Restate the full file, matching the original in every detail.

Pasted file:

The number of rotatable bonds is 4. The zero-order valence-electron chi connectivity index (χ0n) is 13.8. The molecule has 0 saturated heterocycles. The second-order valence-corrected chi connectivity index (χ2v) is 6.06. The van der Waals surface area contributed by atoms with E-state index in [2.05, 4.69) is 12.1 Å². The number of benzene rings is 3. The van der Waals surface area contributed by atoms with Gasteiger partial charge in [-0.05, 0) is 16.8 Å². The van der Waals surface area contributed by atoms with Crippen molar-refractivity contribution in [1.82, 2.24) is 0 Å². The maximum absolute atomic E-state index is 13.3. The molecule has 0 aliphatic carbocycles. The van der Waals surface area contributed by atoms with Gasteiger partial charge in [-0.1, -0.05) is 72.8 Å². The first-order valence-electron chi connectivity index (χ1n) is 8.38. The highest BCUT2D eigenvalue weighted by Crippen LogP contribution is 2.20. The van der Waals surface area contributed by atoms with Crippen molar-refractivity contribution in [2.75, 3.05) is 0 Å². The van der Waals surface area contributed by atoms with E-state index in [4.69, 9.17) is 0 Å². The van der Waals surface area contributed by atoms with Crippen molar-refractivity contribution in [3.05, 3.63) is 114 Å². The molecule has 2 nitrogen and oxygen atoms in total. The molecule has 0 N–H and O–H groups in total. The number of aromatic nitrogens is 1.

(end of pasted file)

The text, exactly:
The number of rotatable bonds is 4. The zero-order valence-electron chi connectivity index (χ0n) is 13.8. The molecule has 0 saturated heterocycles. The second-order valence-corrected chi connectivity index (χ2v) is 6.06. The van der Waals surface area contributed by atoms with E-state index in [2.05, 4.69) is 12.1 Å². The number of benzene rings is 3. The van der Waals surface area contributed by atoms with Gasteiger partial charge in [-0.05, 0) is 16.8 Å². The van der Waals surface area contributed by atoms with Crippen molar-refractivity contribution in [1.82, 2.24) is 0 Å². The maximum absolute atomic E-state index is 13.3. The molecule has 0 aliphatic carbocycles. The van der Waals surface area contributed by atoms with Gasteiger partial charge in [-0.1, -0.05) is 72.8 Å². The first-order valence-electron chi connectivity index (χ1n) is 8.38. The highest BCUT2D eigenvalue weighted by Crippen LogP contribution is 2.20. The van der Waals surface area contributed by atoms with Crippen molar-refractivity contribution in [2.75, 3.05) is 0 Å². The van der Waals surface area contributed by atoms with E-state index in [4.69, 9.17) is 0 Å². The van der Waals surface area contributed by atoms with Crippen molar-refractivity contribution in [3.05, 3.63) is 114 Å². The molecule has 2 nitrogen and oxygen atoms in total. The molecule has 0 N–H and O–H groups in total. The number of aromatic nitrogens is 1.